Art from Injury: Ocean Agate by Theresa Amelia

Theresa Hillsdon and Ocean Agate

The brain is a mysterious thing.

After suffering a concussion, Theresa Amelia turned to art for healing, depicting the shapes that she saw in her mind after her injury.

The result is the beautiful work pictured above – Ocean Agate – that now hangs in a home in Georgetown. It’s mixed media, weighing in at 45 pounds, and features glass and crushed gemstones that glitter in the light, including over 25,000 hand-set mosaic pieces of glass, 20,000 hand-set pieces of tumbled or raw gemstones (Brazilian Aquamarine, Lapis Lazuli, Green Agate, Blue Soapstone, and Green Bloodstone) and over 20,000 ml of poured, custom colored acrylic resin.

Theresa was not an artist before her traumatic brain injury. While she did have a visual sense, from her experience as a photographer, to develop the skills, focus and vision to produce a work of art like Ocean Agate is an almost unexplainable leap. She spent more than 240 hours in its creation.

The injury changed her, producing innumerable negative consequences (like memory loss) but a few positive changes, as precious and as rare as the stones used in Ocean Agate. In addition to her newfound artistic ability, she now empathizes with people in a way that she never had before, feeling what they feel just by looking at them. Maybe this is due to her realization of the fragility of our consciousness or maybe the injury unlocked a part of her brain that we no longer use, this kind of empathy unsuitable for our busy, complicated societies.

Art provides consolation and a way to work through difficult times. Art therapy is used to help veterans returning from combat – traumatic brain injury is a “signature injury” from our endless wars.

And in some cases, brain injuries can lead to extraordinary art.

Thankfully, I’ve never had a concussion. But I’ve seen friends after it’s happened. They are truly not themselves, not knowing where they are or their own name. Experiences like that teach you that our identities are thin and flimsy things, held together by a few membranes in our heads.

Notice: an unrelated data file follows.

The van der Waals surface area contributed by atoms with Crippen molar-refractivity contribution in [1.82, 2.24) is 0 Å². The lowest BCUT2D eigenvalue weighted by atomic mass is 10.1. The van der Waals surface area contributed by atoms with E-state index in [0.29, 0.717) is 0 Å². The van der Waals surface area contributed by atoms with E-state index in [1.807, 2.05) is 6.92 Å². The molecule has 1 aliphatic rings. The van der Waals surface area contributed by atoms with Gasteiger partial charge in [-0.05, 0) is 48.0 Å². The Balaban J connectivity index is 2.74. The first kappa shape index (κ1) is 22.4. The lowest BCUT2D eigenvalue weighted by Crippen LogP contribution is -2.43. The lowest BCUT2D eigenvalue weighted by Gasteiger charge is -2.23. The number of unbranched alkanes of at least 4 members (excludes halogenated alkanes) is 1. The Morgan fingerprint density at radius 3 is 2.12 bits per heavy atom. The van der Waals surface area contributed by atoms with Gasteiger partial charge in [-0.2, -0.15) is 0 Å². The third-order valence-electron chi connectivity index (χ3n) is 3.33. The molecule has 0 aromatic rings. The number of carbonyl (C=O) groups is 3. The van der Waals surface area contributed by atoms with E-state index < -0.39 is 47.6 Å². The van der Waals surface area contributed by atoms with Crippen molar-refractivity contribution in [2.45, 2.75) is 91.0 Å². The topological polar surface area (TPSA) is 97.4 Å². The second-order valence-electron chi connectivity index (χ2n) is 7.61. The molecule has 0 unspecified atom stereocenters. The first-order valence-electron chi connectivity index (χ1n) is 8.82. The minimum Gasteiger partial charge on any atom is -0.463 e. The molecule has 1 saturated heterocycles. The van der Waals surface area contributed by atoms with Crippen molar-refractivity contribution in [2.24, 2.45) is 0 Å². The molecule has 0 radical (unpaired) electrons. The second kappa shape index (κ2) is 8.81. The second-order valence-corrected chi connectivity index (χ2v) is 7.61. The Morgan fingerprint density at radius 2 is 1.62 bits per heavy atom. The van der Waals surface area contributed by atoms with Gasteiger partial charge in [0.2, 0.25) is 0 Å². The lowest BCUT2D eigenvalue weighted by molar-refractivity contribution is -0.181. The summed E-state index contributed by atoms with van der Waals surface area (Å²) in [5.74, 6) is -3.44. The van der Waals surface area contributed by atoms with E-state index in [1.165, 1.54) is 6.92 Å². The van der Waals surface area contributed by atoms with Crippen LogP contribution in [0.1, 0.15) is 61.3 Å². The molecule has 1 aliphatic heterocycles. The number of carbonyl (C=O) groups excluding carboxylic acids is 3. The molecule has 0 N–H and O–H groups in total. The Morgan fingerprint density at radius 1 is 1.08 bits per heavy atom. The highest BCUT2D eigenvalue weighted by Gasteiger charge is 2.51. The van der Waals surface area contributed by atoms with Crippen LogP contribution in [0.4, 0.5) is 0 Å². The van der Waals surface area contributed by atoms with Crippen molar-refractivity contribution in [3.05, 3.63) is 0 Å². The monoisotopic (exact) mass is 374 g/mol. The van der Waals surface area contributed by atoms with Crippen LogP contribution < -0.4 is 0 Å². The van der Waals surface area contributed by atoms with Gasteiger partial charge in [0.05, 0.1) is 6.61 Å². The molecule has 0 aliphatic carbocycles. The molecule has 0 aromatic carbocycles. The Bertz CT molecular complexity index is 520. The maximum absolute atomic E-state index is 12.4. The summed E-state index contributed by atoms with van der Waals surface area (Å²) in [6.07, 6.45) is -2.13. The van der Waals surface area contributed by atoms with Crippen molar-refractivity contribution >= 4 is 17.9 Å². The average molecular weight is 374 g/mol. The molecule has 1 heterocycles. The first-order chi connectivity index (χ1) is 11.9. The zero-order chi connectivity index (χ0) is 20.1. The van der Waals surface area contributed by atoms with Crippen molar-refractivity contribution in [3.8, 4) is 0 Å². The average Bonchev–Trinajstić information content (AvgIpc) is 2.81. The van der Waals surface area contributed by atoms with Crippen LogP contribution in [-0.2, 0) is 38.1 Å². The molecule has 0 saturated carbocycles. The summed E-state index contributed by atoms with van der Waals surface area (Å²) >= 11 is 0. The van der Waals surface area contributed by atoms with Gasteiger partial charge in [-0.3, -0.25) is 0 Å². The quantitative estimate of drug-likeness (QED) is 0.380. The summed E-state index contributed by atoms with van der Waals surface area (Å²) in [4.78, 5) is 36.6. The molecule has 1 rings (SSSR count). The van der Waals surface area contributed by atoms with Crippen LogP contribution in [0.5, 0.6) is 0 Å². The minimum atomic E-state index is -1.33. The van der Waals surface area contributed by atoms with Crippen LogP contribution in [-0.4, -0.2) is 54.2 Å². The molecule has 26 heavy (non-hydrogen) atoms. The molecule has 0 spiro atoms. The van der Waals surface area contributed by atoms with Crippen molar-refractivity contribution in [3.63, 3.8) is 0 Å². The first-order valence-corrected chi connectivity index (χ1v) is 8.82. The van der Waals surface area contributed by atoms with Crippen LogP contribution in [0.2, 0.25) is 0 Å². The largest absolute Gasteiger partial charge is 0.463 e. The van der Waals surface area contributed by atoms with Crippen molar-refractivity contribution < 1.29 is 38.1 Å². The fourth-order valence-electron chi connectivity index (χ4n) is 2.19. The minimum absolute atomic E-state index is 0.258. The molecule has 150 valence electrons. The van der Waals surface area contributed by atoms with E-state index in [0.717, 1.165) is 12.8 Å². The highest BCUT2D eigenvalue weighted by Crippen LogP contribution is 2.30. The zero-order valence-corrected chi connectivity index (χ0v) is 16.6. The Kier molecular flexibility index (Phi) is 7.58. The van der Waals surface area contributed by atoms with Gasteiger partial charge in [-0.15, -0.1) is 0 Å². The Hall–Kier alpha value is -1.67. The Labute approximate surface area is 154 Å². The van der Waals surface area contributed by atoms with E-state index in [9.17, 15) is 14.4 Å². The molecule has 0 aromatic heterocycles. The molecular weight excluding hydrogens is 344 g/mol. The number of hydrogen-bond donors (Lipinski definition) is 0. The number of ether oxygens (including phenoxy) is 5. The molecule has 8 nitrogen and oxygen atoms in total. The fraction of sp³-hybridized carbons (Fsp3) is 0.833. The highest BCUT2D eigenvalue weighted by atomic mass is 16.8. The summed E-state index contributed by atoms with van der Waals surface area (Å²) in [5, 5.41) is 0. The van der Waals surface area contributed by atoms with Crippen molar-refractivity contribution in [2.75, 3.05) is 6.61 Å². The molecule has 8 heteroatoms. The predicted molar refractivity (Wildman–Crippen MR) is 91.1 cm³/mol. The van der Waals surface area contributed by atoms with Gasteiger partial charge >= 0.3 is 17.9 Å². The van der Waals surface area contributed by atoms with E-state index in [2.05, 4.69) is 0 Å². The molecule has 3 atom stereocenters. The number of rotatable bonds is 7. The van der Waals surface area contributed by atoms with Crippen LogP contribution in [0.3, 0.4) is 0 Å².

Author: Joe Flood

Joe Flood is a writer, photographer and web person from Washington, DC. The author of several novels, Joe won the City Paper Fiction Competition in 2020. In his free time, he enjoys wandering about the city taking photos.

3 thoughts on “Art from Injury: Ocean Agate by Theresa Amelia”

  1. Thank you so much for your kind words, Joe! Although recovering from a traumatic brain injury (TBI) after my 18.5 foot fall down a concrete staircase has been challenging, I feel more confident and positive than ever. I definitely AM more confident and focused than ever! While it’s true there are moments in my daily life that can be a struggle, I am choosing to create my future to be brighter, more successful, and even better than before my accident. I’m choosing joy, and living a more vibrant life!

    I hope through my art, and the story about how it is being created, more awareness will be brought to the everyday challenges of people who are living with TBI. There are a lot of us out here. I appreciate your support and friendship.

    I’m creating my artwork using just my first two names:

    Theresa + Amelia = Artist

    follow me on Instagram at

    1. Your story is inspiring and I’m so impressed by Ocean Agate. The amount of detail up close is amazing. I edited this post to change it to Theresa Amelia. Good luck!

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